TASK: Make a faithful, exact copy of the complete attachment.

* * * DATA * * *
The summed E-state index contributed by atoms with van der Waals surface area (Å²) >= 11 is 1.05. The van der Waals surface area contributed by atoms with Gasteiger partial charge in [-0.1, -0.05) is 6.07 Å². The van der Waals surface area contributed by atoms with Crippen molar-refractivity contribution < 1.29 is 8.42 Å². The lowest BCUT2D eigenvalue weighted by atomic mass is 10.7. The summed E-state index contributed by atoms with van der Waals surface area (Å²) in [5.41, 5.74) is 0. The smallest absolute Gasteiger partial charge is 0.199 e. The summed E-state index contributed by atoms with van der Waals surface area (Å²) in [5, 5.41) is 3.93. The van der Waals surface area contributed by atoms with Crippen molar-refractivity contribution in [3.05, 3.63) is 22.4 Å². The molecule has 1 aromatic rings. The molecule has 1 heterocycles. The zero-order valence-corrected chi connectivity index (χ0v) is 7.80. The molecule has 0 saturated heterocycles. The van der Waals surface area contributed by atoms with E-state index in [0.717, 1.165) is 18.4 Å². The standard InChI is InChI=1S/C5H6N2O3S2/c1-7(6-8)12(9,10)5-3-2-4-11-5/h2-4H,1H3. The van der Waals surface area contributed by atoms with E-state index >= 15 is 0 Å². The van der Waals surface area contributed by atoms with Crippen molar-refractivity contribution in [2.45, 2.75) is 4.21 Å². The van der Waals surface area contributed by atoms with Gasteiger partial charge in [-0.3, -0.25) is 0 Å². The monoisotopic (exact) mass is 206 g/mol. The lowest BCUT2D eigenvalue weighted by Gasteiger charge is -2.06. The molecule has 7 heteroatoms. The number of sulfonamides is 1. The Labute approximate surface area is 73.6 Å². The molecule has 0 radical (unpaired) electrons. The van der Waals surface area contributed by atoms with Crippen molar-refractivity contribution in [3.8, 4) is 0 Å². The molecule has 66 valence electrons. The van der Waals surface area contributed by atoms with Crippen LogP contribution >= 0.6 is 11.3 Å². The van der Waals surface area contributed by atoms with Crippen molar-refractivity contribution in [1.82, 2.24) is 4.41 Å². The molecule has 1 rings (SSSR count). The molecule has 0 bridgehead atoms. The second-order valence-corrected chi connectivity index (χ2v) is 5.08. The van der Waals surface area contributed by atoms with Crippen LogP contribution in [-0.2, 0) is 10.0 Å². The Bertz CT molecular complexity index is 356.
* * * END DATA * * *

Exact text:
The summed E-state index contributed by atoms with van der Waals surface area (Å²) >= 11 is 1.05. The van der Waals surface area contributed by atoms with Gasteiger partial charge in [-0.1, -0.05) is 6.07 Å². The van der Waals surface area contributed by atoms with Crippen molar-refractivity contribution < 1.29 is 8.42 Å². The lowest BCUT2D eigenvalue weighted by atomic mass is 10.7. The summed E-state index contributed by atoms with van der Waals surface area (Å²) in [5.41, 5.74) is 0. The smallest absolute Gasteiger partial charge is 0.199 e. The summed E-state index contributed by atoms with van der Waals surface area (Å²) in [5, 5.41) is 3.93. The van der Waals surface area contributed by atoms with Crippen molar-refractivity contribution in [3.05, 3.63) is 22.4 Å². The molecule has 1 aromatic rings. The molecule has 1 heterocycles. The zero-order valence-corrected chi connectivity index (χ0v) is 7.80. The molecule has 0 saturated heterocycles. The van der Waals surface area contributed by atoms with E-state index in [0.717, 1.165) is 18.4 Å². The standard InChI is InChI=1S/C5H6N2O3S2/c1-7(6-8)12(9,10)5-3-2-4-11-5/h2-4H,1H3. The van der Waals surface area contributed by atoms with E-state index >= 15 is 0 Å². The van der Waals surface area contributed by atoms with Crippen molar-refractivity contribution in [2.45, 2.75) is 4.21 Å². The van der Waals surface area contributed by atoms with Gasteiger partial charge in [-0.3, -0.25) is 0 Å². The monoisotopic (exact) mass is 206 g/mol. The lowest BCUT2D eigenvalue weighted by Gasteiger charge is -2.06. The molecule has 7 heteroatoms. The number of sulfonamides is 1. The Labute approximate surface area is 73.6 Å². The molecule has 0 radical (unpaired) electrons. The van der Waals surface area contributed by atoms with Crippen molar-refractivity contribution in [3.8, 4) is 0 Å². The molecule has 66 valence electrons. The van der Waals surface area contributed by atoms with Crippen LogP contribution >= 0.6 is 11.3 Å². The van der Waals surface area contributed by atoms with Crippen molar-refractivity contribution in [1.82, 2.24) is 4.41 Å². The molecule has 1 rings (SSSR count). The molecule has 0 bridgehead atoms. The second-order valence-corrected chi connectivity index (χ2v) is 5.08. The van der Waals surface area contributed by atoms with Crippen LogP contribution in [-0.2, 0) is 10.0 Å². The Bertz CT molecular complexity index is 356.